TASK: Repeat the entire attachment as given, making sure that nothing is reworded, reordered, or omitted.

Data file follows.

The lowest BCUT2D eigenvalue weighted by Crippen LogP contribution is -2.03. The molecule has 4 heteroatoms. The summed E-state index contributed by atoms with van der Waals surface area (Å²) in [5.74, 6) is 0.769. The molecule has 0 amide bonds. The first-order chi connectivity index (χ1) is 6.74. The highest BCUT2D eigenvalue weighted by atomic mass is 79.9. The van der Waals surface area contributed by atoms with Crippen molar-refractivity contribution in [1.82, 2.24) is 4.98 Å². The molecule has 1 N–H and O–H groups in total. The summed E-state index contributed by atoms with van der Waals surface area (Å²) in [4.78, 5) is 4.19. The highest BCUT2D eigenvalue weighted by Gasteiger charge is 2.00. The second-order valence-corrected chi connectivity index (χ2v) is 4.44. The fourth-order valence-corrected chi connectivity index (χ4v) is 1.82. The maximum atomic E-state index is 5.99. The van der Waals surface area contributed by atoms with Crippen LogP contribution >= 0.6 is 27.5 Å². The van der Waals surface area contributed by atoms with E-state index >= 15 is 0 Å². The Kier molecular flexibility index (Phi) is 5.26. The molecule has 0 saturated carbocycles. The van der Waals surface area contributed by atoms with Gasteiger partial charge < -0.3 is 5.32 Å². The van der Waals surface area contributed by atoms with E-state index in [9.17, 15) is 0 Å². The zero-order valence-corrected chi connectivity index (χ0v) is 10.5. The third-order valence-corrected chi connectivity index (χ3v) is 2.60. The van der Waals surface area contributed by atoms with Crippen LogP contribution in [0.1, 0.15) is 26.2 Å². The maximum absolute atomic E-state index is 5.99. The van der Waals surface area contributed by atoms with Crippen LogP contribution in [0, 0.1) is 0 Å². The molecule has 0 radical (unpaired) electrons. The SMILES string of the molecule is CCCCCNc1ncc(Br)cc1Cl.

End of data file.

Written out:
The lowest BCUT2D eigenvalue weighted by Crippen LogP contribution is -2.03. The molecule has 4 heteroatoms. The summed E-state index contributed by atoms with van der Waals surface area (Å²) in [5.74, 6) is 0.769. The molecule has 0 amide bonds. The first-order chi connectivity index (χ1) is 6.74. The highest BCUT2D eigenvalue weighted by atomic mass is 79.9. The van der Waals surface area contributed by atoms with Crippen molar-refractivity contribution in [1.82, 2.24) is 4.98 Å². The molecule has 1 N–H and O–H groups in total. The summed E-state index contributed by atoms with van der Waals surface area (Å²) in [4.78, 5) is 4.19. The highest BCUT2D eigenvalue weighted by Gasteiger charge is 2.00. The second-order valence-corrected chi connectivity index (χ2v) is 4.44. The fourth-order valence-corrected chi connectivity index (χ4v) is 1.82. The maximum atomic E-state index is 5.99. The van der Waals surface area contributed by atoms with Crippen LogP contribution >= 0.6 is 27.5 Å². The van der Waals surface area contributed by atoms with E-state index >= 15 is 0 Å². The Kier molecular flexibility index (Phi) is 5.26. The molecule has 0 saturated carbocycles. The van der Waals surface area contributed by atoms with Gasteiger partial charge < -0.3 is 5.32 Å². The van der Waals surface area contributed by atoms with E-state index in [9.17, 15) is 0 Å². The zero-order valence-corrected chi connectivity index (χ0v) is 10.5. The third-order valence-corrected chi connectivity index (χ3v) is 2.60. The van der Waals surface area contributed by atoms with Crippen LogP contribution in [0.1, 0.15) is 26.2 Å². The maximum absolute atomic E-state index is 5.99. The van der Waals surface area contributed by atoms with Crippen LogP contribution in [0, 0.1) is 0 Å². The molecule has 0 radical (unpaired) electrons. The SMILES string of the molecule is CCCCCNc1ncc(Br)cc1Cl.